The Daily Telegraph - an outspoken critic of George Osborne’s fiscal changes aimed at extracting more money from the buy to let sector - has renewed its attack.
Matthew Lynn, a financial journalist writing in the Telegraph, restated familiar facts about housing shortages emphasising the usefulness of a private rental sector and the way in which changing tax rules will hit landlords disproportionately.
Even so, it is a good read and an example of how at least one part of the national press is still campaigning for the buy to let sector.
Here’s the piece in full:
It is not often that a government policy actually works. Rebalancing the economy towards manufacturing? Nope. Raising productivity? Not much sign of that happening yet. Narrowing the trade deficit? It just keeps on getting bigger and bigger.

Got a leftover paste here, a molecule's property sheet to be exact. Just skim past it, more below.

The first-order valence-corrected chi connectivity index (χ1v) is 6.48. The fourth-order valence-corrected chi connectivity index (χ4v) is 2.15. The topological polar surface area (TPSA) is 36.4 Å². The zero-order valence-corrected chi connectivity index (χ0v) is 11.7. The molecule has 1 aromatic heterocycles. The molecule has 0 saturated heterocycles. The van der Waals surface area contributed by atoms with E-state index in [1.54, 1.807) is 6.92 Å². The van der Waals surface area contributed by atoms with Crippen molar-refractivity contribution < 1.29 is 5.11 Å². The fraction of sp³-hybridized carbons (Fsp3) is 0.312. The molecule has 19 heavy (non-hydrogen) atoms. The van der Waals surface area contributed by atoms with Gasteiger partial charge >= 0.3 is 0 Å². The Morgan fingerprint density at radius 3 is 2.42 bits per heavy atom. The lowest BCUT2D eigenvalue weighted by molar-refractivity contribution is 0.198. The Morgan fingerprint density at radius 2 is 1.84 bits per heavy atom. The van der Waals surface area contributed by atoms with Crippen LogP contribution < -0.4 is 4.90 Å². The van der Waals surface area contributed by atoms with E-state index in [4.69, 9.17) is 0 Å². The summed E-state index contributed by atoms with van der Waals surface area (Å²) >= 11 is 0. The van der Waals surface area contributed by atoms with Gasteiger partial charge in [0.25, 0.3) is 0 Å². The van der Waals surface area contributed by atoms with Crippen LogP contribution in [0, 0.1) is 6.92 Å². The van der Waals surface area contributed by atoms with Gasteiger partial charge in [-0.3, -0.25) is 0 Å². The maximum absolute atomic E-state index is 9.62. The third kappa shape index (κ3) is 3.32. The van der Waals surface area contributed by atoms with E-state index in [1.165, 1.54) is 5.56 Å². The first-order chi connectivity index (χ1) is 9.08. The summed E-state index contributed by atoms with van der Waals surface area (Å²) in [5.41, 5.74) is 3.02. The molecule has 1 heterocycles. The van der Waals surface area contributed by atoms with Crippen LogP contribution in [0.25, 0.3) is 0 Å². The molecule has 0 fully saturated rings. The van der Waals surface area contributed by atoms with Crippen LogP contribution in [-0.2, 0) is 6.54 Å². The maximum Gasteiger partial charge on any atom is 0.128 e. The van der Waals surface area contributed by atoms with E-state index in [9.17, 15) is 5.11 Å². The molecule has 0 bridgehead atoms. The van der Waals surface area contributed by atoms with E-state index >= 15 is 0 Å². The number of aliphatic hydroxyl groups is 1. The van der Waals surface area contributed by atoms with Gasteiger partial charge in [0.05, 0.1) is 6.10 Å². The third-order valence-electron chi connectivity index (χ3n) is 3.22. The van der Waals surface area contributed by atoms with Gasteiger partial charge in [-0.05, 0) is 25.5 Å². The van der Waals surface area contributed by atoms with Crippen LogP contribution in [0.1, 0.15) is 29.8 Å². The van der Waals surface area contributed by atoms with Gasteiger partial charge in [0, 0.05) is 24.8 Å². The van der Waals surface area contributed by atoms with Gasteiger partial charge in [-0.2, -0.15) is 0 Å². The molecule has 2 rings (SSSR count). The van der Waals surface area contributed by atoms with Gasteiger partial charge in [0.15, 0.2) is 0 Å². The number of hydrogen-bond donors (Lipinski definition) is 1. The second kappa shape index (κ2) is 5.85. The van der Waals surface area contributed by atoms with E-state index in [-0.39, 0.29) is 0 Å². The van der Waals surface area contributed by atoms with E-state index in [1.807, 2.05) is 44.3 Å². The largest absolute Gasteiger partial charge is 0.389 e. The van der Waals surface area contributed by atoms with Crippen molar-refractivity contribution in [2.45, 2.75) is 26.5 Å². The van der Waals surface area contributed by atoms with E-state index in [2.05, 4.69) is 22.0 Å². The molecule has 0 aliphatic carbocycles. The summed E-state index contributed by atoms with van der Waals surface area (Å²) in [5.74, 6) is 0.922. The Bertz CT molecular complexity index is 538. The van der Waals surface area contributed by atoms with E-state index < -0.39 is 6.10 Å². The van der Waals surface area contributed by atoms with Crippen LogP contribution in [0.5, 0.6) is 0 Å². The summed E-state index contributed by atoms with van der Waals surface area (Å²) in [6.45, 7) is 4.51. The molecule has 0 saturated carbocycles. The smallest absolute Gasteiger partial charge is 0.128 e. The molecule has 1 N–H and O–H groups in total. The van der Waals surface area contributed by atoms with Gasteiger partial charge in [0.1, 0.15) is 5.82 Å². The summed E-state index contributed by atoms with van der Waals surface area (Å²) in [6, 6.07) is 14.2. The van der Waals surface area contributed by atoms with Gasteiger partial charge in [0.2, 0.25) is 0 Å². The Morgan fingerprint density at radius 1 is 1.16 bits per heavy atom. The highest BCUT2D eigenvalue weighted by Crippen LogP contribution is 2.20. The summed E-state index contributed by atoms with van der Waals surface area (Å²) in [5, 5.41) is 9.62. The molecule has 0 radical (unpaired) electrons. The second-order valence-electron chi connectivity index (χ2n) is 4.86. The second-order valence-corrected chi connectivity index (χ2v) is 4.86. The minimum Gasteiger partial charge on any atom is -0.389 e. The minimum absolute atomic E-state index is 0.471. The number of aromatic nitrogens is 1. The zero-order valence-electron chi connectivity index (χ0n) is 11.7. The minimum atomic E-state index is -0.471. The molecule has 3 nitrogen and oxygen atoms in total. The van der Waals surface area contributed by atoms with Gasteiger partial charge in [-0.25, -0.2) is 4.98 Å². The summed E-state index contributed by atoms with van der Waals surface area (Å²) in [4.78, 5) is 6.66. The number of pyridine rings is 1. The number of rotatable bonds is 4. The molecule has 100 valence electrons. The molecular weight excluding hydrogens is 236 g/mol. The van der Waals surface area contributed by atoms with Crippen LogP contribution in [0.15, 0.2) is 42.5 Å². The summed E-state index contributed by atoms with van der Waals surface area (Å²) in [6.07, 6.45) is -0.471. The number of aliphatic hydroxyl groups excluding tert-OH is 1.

But here is one that does appear to have been successful - crashing the buy to let industry. In the past year, the government has declared all-out war against Britain’s growing army of private landlords. Their taxes have been increased, and stamp duty put up. And, guess what, it is working. Judging by the number of new mortgages for the rental sector, the market is collapsing.
But hold on. What makes us think that the government is any better at planning the housing market than it is at planning anything else? In truth, there were lots of good reasons why the UK needed more homes available for renting. The state can crash the market if it wants to – but there is no evidence to suggest that a healthier housing market will result.